The same is true of the contest to control the Senate, which may take weeks to decide, due to the need for a run-off election in Georgia in December. Taking the Senate would have required netting only a single additional seat—but it now looks likelier than not that even this low bar will not be met (see chart 1). Democrats never met the attacks that Republicans launched at them on crime, inflation, indoctrination of schoolchildren and immigration with a convincing or cohesive rejoinder. And yet the morning after the election there was, surprisingly, more need for Republican soul-searching than for Democratic recriminations.
Several sorts of extremism may have robbed Republicans of the marginal seats they needed to secure a more convincing victory. The first was over abortion, which became an immediate rallying cry for Democrats when the Supreme Court overturned Roe v Wade, the case that had established a right to terminate a pregnancy up until the point of fetal viability, in June. Although most Americans supported some limitations on the procedure, they also found bans pitched by many Republicans too extreme. In the suburban battlegrounds for the House, abortion proved a potent battering-ram for Democrats, who improved their margins in districts with lots of white, college-educated voters—previously a reliable constituency for the Republicans (see chart 2).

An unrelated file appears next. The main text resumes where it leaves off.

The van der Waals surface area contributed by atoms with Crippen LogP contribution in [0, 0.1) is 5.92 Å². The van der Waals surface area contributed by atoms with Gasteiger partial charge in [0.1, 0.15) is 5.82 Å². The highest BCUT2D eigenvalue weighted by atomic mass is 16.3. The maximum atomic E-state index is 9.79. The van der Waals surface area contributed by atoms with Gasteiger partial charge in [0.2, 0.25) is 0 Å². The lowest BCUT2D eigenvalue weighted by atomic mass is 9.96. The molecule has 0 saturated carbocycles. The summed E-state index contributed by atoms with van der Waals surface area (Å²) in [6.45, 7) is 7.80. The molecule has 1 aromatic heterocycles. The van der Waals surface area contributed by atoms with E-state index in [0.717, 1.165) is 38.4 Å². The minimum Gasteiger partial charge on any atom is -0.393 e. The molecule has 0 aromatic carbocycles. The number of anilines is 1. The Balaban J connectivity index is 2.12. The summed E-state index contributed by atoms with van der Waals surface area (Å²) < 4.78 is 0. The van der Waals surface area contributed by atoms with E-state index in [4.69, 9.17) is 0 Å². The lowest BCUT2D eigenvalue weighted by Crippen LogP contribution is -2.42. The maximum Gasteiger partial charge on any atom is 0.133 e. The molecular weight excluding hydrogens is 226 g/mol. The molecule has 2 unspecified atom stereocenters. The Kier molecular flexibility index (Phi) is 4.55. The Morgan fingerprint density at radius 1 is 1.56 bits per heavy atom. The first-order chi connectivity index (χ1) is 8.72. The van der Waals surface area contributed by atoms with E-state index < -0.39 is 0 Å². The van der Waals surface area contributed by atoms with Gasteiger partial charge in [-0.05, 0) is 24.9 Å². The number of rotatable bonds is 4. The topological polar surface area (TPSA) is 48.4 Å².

You may see the charts and read more analysis at the link.
I’ve been telling people for most of the year that I consider Ron DeSantis to be the odds-on favorite — not a guarantee, not a prohibitive favorite, but the favorite — to win the Republican presidential nomination. Usually, they nod and then add something like, “But not if Trump runs, right?” “Yes,” I reply, “even if Trump runs.” Then they look at me like I’m crazy.
Tuesday night, my view began to look a little less crazy. The Murdoch-owned media, very much including Fox News, unleashed an undisguised propaganda blitz to convince its audience that Trump is the source of the party’s struggles and DeSantis represents its future. Trump’s angry response is a measure of how seriously he takes the threat to steer the base away from him. Many journalists registered surprise at the bluntness of the chorus blaming Trump. Yet the prospects for a DeSantis nomination, and the changes beneath the surface that have made it relatively likely, have not been fully appreciated outside the Republican world.
For one thing, the Murdoch-owned media, and many other legacy conservative-media outlets, like National Review, have never fully supported Trump. They defended him against Democrats while wishing the party would nominate somebody else. This has meant, in other words, that they would criticize some of his excesses, even while insisting the Democrats were worse. During moments when Republicans had the opportunity to wrest leadership of the party from his hands, like during the 2016 primary campaign and in the days after January 6, they would even savage him. But when his leadership of the party went unchallenged, they would mute their criticism and fall dutifully in line.